Feiler (The Secrets of Happy Families, 2013, etc.) examines the saga of the first romantic couple in an intellectual exploration that could have been titled “A Thousand Ways of Looking at Adam and Eve.”
The author relates how he began contemplating Adam and Eve obsessively while visiting the Sistine Chapel in Rome with his 8-year-old twin daughters. One of the girls examined the ceiling, saw the image of God pointing at Adam, and asked, “Why is there only a man? Where am I in the picture?” Noticing a different detail, his other daughter asked, “Who’s that woman under God’s arm? Is that Eve?” Those questions caused Feiler to realize the centrality of Adam and Eve in conversations about male-female dynamics over the past 3,000 years. “One story,” he writes, “has served as the battleground for human relationships and sexual identity.” To understand that centrality, the author researched the Bible carefully, read countless other religious and secular portrayals, and consulted dozens of scholars from a variety of disciplines. Although torn from the start about whether Adam and Eve were flesh-and-blood individuals or mythical creations, Feiler seems to lean toward the former throughout his exploration, which is impressively wide-ranging but repetitive to a fault. The author discusses the couple foremost as examples of love for and loyalty to each other. In addition, he examines them as sexual beings, parents, trailblazers for equality between genders, and much more. The repetition revolves around Feiler’s insistence, in somewhat varied words in each chapter, that the couple invented and defined love—both at the guidance of God and somewhat independently of God. At times, he comes across as a college debater trying overly hard to prove points that are impossible to prove.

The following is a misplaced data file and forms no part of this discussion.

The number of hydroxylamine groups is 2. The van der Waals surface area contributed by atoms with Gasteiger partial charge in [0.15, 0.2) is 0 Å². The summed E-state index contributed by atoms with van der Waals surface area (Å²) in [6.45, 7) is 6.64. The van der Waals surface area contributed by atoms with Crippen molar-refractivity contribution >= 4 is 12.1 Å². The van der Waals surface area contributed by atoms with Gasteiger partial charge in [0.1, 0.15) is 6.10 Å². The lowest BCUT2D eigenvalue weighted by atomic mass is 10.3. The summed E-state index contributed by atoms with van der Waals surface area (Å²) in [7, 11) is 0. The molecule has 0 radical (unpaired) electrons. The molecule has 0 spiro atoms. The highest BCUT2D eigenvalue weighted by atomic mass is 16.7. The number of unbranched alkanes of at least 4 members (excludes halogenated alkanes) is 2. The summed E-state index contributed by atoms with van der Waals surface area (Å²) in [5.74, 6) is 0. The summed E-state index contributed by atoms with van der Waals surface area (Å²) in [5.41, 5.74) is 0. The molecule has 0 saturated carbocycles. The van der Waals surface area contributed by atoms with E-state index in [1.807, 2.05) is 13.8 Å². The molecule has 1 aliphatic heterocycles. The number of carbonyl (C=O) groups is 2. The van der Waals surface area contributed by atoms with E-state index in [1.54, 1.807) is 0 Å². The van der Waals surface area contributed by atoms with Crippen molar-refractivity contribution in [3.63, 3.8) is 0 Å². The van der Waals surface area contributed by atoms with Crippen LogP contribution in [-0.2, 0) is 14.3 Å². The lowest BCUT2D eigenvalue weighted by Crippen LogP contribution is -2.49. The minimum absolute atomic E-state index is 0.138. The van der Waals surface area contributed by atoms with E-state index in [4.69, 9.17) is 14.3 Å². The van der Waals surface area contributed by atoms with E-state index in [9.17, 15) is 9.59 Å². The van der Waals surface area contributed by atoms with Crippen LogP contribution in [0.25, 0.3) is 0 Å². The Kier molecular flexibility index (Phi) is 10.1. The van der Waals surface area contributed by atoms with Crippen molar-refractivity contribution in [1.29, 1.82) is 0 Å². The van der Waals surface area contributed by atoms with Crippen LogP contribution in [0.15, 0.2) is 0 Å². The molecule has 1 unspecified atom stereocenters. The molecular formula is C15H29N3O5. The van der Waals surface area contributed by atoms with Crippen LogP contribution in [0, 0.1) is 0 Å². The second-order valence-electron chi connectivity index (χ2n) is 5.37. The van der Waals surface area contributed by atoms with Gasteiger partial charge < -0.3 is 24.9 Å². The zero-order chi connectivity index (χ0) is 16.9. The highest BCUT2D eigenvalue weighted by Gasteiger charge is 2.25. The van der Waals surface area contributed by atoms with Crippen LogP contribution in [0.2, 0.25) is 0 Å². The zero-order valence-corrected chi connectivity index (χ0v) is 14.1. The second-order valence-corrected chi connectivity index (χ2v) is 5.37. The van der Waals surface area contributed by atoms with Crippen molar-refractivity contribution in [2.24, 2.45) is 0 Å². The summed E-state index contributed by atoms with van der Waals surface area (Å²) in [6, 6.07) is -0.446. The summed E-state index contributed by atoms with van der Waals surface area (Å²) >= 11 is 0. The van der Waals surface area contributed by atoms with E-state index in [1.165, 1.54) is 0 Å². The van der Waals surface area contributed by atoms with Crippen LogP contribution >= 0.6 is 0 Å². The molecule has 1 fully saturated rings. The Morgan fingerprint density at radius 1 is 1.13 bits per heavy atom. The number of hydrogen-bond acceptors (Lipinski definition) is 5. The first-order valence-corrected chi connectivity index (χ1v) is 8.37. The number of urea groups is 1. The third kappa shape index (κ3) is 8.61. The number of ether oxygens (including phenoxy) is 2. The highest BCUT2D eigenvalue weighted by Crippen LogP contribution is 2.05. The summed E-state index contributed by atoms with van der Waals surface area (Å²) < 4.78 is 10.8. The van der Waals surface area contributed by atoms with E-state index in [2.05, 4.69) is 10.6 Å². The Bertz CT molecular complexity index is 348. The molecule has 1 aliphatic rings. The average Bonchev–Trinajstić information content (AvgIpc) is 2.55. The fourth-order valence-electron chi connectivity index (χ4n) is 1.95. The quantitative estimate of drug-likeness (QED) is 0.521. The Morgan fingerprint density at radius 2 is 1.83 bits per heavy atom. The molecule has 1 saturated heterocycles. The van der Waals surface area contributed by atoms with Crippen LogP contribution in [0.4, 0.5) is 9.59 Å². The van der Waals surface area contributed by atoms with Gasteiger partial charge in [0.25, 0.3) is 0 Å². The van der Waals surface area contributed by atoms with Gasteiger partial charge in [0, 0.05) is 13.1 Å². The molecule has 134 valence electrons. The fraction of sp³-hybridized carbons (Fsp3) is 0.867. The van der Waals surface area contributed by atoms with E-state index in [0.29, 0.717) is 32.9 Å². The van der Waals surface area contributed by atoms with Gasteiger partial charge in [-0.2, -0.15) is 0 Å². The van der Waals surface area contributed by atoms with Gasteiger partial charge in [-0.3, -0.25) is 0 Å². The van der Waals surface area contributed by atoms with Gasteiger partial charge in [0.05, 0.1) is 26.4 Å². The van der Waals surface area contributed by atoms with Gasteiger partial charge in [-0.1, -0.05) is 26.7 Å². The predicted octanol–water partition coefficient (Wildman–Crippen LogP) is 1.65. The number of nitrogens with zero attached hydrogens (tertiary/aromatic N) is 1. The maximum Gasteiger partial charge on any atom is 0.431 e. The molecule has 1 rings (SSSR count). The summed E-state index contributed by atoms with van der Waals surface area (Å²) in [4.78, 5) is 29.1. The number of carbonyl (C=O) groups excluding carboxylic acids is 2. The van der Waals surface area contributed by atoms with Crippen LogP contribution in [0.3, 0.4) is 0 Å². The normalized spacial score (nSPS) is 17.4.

Despite the sometimes-exhausting repetition, Feiler provides a fascinating look at why Adam and Eve matter in understanding couples today.